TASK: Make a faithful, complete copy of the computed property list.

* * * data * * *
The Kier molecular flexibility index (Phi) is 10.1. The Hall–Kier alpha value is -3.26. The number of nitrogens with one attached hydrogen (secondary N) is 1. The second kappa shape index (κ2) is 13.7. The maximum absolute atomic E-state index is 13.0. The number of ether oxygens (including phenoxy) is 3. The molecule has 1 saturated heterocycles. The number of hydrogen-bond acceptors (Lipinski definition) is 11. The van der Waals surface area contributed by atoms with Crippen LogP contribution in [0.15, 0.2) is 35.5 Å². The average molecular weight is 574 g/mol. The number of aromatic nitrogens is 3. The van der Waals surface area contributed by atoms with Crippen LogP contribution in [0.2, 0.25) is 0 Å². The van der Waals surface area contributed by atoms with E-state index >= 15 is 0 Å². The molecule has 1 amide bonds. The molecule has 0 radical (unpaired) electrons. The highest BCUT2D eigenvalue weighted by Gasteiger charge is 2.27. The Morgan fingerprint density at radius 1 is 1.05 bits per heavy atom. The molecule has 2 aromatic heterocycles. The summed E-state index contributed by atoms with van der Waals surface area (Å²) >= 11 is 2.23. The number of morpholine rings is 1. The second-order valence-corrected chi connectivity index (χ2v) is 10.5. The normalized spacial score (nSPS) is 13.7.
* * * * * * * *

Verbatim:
The Kier molecular flexibility index (Phi) is 10.1. The Hall–Kier alpha value is -3.26. The number of nitrogens with one attached hydrogen (secondary N) is 1. The second kappa shape index (κ2) is 13.7. The maximum absolute atomic E-state index is 13.0. The number of ether oxygens (including phenoxy) is 3. The molecule has 1 saturated heterocycles. The number of hydrogen-bond acceptors (Lipinski definition) is 11. The van der Waals surface area contributed by atoms with Crippen LogP contribution in [0.15, 0.2) is 35.5 Å². The average molecular weight is 574 g/mol. The number of aromatic nitrogens is 3. The van der Waals surface area contributed by atoms with Crippen LogP contribution in [0.2, 0.25) is 0 Å². The van der Waals surface area contributed by atoms with E-state index >= 15 is 0 Å². The molecule has 1 amide bonds. The molecule has 0 radical (unpaired) electrons. The highest BCUT2D eigenvalue weighted by Gasteiger charge is 2.27. The Morgan fingerprint density at radius 1 is 1.05 bits per heavy atom. The molecule has 2 aromatic heterocycles. The summed E-state index contributed by atoms with van der Waals surface area (Å²) >= 11 is 2.23. The number of morpholine rings is 1. The second-order valence-corrected chi connectivity index (χ2v) is 10.5. The normalized spacial score (nSPS) is 13.7.